Athena releases an update to its Pavement LCA tool with a new name and many new features

ID=2140 :: post_name=athena-releases-an-update-to-its-pavement-lca-tool-v2-1 :: post_title=Athena releases an update to its Pavement LCA tool with a new name and many new features :: post_status=publish :: post_type=post :: post_category=Array


Version 2.1 of ‘Pavement LCA’, formerly known as the Impact Estimator for Highways, boasts a variety of new features including US locations and sample projects

The Athena Sustainable Materials Institute has released Version 2.1 of its Pavement LCA tool, formerly known as the Impact Estimator for Highways.

While initially envisioned as an assessment tool for major freeways and arterial roadways, the tool has proven to be capable of assessing the environmental footprint of any roadway cross-section along its length and over its service life – hence the name change to ‘Pavement LCA’.

Version 2.1, available here, includes the following new features:

  • Pavement LCA now supports three US regional locations – California, Illinois, and a US average location – and contains multiple US-centric sample roadway projects.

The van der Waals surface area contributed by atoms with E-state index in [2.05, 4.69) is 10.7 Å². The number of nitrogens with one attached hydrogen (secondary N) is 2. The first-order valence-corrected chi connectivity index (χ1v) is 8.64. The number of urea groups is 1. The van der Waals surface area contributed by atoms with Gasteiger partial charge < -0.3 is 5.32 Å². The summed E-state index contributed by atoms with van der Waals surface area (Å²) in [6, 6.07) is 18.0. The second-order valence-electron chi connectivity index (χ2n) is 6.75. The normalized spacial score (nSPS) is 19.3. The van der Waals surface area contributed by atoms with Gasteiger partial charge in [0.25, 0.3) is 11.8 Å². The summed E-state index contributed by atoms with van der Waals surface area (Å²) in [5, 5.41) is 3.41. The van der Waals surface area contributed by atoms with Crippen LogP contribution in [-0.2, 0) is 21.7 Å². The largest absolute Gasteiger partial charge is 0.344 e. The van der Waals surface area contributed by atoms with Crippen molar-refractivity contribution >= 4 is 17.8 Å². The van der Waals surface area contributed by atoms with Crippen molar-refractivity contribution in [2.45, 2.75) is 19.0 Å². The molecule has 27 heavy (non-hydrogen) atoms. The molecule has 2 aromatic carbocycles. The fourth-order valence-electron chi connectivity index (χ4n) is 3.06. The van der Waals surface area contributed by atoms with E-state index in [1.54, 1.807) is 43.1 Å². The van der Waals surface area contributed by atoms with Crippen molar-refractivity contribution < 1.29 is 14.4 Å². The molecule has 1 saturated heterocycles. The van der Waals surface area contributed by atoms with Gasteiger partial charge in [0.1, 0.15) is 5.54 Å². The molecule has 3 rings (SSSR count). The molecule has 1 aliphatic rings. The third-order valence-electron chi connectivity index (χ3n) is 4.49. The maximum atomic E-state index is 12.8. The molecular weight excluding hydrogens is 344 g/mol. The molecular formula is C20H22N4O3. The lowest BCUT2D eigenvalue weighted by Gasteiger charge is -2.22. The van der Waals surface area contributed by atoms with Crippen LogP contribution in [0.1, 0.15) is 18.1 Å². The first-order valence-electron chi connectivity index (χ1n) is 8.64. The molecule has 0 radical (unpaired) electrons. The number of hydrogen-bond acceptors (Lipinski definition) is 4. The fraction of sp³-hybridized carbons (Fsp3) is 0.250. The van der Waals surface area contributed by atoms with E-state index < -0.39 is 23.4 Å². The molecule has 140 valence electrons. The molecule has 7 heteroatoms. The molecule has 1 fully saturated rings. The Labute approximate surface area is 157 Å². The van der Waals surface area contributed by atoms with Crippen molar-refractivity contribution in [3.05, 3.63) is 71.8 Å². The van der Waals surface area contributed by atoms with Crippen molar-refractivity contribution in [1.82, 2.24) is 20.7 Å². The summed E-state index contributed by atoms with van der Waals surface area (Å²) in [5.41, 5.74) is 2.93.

• A variety of new concrete mix designs have been added, and users can add their own custom mixes with the help of a new tutorial.
  • Estimating steel reinforcement input mass requirements is easier now, thanks to a new spreadsheet resource file.
  • Users can now set the rigid pavement slab length, between 3 and 100 feet.
  • Download and installation are faster in the new release.

This new version of Pavement LCA also contains a number of new and updated LCI databases – for Portland cement and North American slag cement, for example – and several new LCI process, including the ready mixed concrete plant process.

More detail on enhancements and updates is available here. The Pavement LCA tutorial can be viewed here.

This release was made possible by the support of the Cement Association of Canada, as well as the National Ready Mixed concrete Association, the Portland Cement Association, Massachusetts Institute of Technology’s Concrete Sustainability Hub, the Slag Cement Association and Athena Institute members.

Find out how it works and read the user guide here.